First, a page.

Report on the Census Of India, 1901

FOCUS

The Report on the Census of India, 1901, was written by Herbert Hope Risley and Edward Albert Gait, both British colonial administrators. The census presented an overview of British India’s history between 1891 and 1901 and summed up religious and social movements, educational efforts, and commercial and industrial progress.

In the authors’ view, the census also “enables the rulers of India to take stock of their position and see how it has fared with the people committed to their charge,” besides providing statistical data on which all administrative action should be based.

The census surveyed every province and gathered data on population, age, sex, religion, education, occupation, infirmities, languages and ethnic diversity. It also recapitulated data from earlier censuses about famine, and outbreaks of cholera and malarial fever that had led to declining birth rates and enhanced death rates. 

    FACTOIDS

  1. The ‘Indian Empire’ covered an area of 1.76 million square miles (4.57 million square kilometres). This was 12,100 square miles (around 31,229 square kilometres) more than the whole of Europe, excluding Russia, Poland and Finland.

  2. The total population in March 1901 was 29.4 crores. Bengal was the most populated province with 78.5 million people, followed by the United Provinces of Agra and Oudh (48.5 million) and Madras (42.5 million).

  3. Only one-tenth of the population lived in urban areas; the remaining 90 per cent lived in villages.

  4. According to the 1901 Census, 6.42 lakh people migrated to British India from foreign countries; the number was 6 lakh in the 1891 Census and 4.09 lakh in the 1881 Census. As of March 1901, 13.74 lakh ‘natives of India’ migrated to other countries.

  5. Nearly five million people died due to famines in 1896-97 and 1899-1900.

  6. About half a million people died due to the bubonic plague, which was first detected in Bombay City in September 1896. It gradually spread to other parts of the country; Bengal, Mysore, Baroda and Hyderabad suffered greatly.

  7. Between 1890-91 and 1900-01, the total length of the railways increased by more than 50 per cent, from 17,000 to 25,000 miles (around 27,359 to 40,234 kilometres). This facilitated trade, especially during times of scarcity such as the famine of 1899-1900, when the affected provinces (excluding the Punjab) imported nearly 72 million maunds of food grains.

  8. 43,000 miles of canals were in operation in 1901, compared with only 9,000 miles in 1891. In 1901, the total irrigated area averaged 30 million acres, of which half was watered by irrigation works owned or controlled by the State.

  9. The output of Bengal’s coal mines in 1901 was 5.5 million tons – more than three times the output in 1891. The coal production in other parts of India in 1901 was more than a million tons – almost double of what it was in 1891. In the same period, the average number of daily-wage labourers in the coal mines increased from 35,000 to 95,000.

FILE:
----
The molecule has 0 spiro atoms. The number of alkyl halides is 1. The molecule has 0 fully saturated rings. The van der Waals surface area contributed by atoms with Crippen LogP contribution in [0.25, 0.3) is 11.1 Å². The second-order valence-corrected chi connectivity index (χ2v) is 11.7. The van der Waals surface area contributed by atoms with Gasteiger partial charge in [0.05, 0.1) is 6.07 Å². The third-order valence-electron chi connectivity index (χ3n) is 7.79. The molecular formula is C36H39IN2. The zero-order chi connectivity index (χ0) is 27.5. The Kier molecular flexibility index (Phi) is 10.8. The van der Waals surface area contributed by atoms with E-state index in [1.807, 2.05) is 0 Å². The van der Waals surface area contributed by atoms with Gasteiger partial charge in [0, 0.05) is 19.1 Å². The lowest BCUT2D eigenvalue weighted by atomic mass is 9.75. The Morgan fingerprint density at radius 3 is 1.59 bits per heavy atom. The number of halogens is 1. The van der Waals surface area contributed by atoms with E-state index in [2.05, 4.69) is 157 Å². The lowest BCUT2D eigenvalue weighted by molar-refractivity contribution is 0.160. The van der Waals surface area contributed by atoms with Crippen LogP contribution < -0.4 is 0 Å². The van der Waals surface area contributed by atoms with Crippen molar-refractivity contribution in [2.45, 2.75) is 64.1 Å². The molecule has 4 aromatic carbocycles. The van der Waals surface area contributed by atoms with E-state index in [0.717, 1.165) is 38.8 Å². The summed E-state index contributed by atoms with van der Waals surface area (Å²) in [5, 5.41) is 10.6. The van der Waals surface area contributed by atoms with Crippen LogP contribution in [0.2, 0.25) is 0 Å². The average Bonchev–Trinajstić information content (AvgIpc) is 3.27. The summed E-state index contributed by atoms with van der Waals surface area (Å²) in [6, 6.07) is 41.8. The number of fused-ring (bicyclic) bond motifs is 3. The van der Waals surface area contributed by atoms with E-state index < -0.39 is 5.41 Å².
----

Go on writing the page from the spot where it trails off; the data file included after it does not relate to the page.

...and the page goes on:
10. The number of jute mills in Bengal went up from 25 in 1891 to 34 in 1901, and the number of employees rose from 61,000 to 1.1 lakh. In the same period, the number of cotton mills in Bombay increased from 89 to 138, and their workers grew from 78,000 to 1.07 lakhs.

  11. The female to male ratio was 963 females to 1,000 males. In the Central Provinces and Madras, women outnumbered men, and in Bengal both sexes were almost ‘on a par’.

  12. Among the larger provinces, Burma had the highest literacy rate because Buddhist monks imparted ‘indigenous free education’. Madras stood second, followed by Bombay, Bengal, Assam, the Punjab, the United Provinces and the Central Provinces.

  13. Of the total population, 68 of every 10,000 males and 7 of every 10,000 females were literate in English. The study of English was most popular in Bombay where 112 of every 10,000 males and 15 of every 10,000 females were acquainted with the language.

  14. Nearly two-thirds of the population pursued some form of agriculture – and this was their primary means of subsistence. 52 per cent were landlords or tenants, 12 per cent were field labourers, and about 1 per cent grew special products and managed estates.

  15. 70 per cent of the population was Hindu, 21 per cent was ‘Muhammadan’, 3 per cent Buddhist, 3 per cent ‘Animist’, and 1 per cent Christian. A little over 1 per cent was made up of Sikhs, Jains, Parsis, Jews and ‘small miscellaneous items.’
    Factoids and Focus compiled by Sushmita Iyer.

AUTHOR

H.H. Risley and E.A. Gait 

COPYRIGHT

Public domain; originally published by Superintendent of Government Printing, Calcutta

PUBLICATION DATE

01 Jan, 1903

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